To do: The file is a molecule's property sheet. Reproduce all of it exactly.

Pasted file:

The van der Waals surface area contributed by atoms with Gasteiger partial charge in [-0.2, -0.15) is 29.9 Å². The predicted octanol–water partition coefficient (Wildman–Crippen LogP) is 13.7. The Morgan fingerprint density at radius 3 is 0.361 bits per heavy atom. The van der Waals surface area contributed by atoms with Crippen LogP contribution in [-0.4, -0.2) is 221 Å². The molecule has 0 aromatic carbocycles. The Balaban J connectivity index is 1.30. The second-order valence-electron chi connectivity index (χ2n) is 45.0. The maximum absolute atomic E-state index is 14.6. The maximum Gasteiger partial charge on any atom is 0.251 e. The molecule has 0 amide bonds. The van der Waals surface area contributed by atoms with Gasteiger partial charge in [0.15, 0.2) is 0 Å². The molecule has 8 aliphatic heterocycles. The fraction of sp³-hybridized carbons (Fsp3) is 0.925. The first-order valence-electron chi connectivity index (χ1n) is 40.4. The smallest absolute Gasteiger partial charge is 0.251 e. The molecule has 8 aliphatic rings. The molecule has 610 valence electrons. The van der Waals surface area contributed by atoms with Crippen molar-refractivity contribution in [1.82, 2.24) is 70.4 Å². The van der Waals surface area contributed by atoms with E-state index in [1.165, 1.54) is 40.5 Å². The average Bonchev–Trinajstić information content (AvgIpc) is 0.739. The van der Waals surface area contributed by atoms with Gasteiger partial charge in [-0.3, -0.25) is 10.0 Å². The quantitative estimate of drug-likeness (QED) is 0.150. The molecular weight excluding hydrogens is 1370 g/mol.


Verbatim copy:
The van der Waals surface area contributed by atoms with Gasteiger partial charge in [-0.2, -0.15) is 29.9 Å². The predicted octanol–water partition coefficient (Wildman–Crippen LogP) is 13.7. The Morgan fingerprint density at radius 3 is 0.361 bits per heavy atom. The van der Waals surface area contributed by atoms with Crippen LogP contribution in [-0.4, -0.2) is 221 Å². The molecule has 0 aromatic carbocycles. The Balaban J connectivity index is 1.30. The second-order valence-electron chi connectivity index (χ2n) is 45.0. The maximum absolute atomic E-state index is 14.6. The maximum Gasteiger partial charge on any atom is 0.251 e. The molecule has 0 amide bonds. The van der Waals surface area contributed by atoms with Gasteiger partial charge in [0.15, 0.2) is 0 Å². The molecule has 8 aliphatic heterocycles. The fraction of sp³-hybridized carbons (Fsp3) is 0.925. The first-order valence-electron chi connectivity index (χ1n) is 40.4. The smallest absolute Gasteiger partial charge is 0.251 e. The molecule has 8 aliphatic rings. The molecule has 610 valence electrons. The van der Waals surface area contributed by atoms with Crippen molar-refractivity contribution in [1.82, 2.24) is 70.4 Å². The van der Waals surface area contributed by atoms with E-state index in [1.165, 1.54) is 40.5 Å². The average Bonchev–Trinajstić information content (AvgIpc) is 0.739. The van der Waals surface area contributed by atoms with Gasteiger partial charge in [-0.3, -0.25) is 10.0 Å². The quantitative estimate of drug-likeness (QED) is 0.150. The molecular weight excluding hydrogens is 1370 g/mol.